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Living Alcohol and Drug Free: GAPP honors youth video contest winners

In the first scene, Jaylin Reed is seen in a gym confidently looking at the camera, then launching and swishing a three-pointer.

After repeating the feat, Reed, a junior at Miller School in Crozet, is in class, excelling.

But then the scenes turn dark, and Reed is stumbling on the court, airballing a short jumper, and has to be awakened by a classmate after falling asleep at his desk.

The Staunton teen, the winner of the Living Alcohol and Drug Free video contest sponsored by Greater Augusta Prevention Partners, got his message across loud and clear.

“I just wanted to show my friends, teachers and the community that doing drugs and alcohol can have a big effect on your life, whether it’s mentally, socially or physically,” Reed said at an award ceremony at the Augusta County Government Center in Verona on Thursday.

The top three videos in the contest, open to teens in Augusta County, Staunton and Waynesboro, were honored by GAPP, with an audience including Augusta County Sheriff Donald Smith, Waynesboro Police Chief Mike Wilhelm and a host of local school leaders.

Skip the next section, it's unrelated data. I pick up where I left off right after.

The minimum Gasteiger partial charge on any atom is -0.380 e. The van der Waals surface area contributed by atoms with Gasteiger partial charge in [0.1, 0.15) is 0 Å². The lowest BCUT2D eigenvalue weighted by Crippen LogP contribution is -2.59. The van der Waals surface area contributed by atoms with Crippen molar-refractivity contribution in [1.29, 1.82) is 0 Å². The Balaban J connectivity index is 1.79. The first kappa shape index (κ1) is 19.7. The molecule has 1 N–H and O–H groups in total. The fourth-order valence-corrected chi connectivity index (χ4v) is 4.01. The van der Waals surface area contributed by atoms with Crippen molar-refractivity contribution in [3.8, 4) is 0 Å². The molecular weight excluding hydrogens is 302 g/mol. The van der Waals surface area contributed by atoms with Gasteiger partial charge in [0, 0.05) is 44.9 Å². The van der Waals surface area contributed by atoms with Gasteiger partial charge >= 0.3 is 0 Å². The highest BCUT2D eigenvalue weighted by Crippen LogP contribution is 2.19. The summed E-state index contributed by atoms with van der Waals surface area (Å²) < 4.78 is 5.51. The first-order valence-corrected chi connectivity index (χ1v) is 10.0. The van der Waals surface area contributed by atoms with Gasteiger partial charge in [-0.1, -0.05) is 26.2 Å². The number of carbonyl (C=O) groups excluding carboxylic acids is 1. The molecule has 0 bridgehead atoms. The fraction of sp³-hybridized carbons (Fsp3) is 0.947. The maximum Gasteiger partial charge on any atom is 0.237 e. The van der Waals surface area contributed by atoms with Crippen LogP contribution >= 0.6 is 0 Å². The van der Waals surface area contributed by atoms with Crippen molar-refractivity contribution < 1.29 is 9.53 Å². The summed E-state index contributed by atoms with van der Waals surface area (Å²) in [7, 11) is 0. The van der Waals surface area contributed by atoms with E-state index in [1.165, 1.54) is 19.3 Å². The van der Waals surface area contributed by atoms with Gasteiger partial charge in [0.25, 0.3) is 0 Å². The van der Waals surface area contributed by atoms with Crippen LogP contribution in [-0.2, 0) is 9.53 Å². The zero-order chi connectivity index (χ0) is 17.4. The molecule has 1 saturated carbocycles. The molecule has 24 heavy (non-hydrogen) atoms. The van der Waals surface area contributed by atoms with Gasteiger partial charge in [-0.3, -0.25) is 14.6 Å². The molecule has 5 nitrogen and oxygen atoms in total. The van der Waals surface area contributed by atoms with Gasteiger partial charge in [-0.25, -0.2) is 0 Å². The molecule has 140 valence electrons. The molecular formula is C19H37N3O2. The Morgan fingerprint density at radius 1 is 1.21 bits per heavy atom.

The second-place winner was a team from the Staunton Montessori School – Graham Duncan, Cyrus McCall, Hailey Benson, Jack Vinson, Anna Waller – who came up with a video featuring students climbing Humpback Rocks to achieve a natural high.

Their project was hard work, literally.

“After the first two minutes, we were very tired. It was a very hard climb. And very slippery. Lots of steep rocks,” Waller said.

Third place went to Waynesboro High School freshman Caleb Creasy for his video featuring puppets representing a teen and his father discussing the dangers of alcohol use after the teen had tried to raid the family refrigerator for beer.

Asked if he’d had a similar real-life conversation with his father, Creasy had a ready answer.

“I’m still alive, so, no,” Creasy said.

Voting was conducted online at the GAPP website at ValleyPrevention.com to determine the winners, and nearly 3,000 votes were cast by people across the country who tuned in via the web, said Keri Jones, the GAPP Coalition coordinator.

Jones had dreamed up the video contest last year as a way to engage the creativity of local youths in spreading the “Living Alcohol and Drug Free” message.

“It went beautifully,” Jones said. “We advertised to all of the local schools, we advertised to community groups, and we got some great kids. The top three videos were fabulous. A lot of work went into them, and a good message was sent out.”

 

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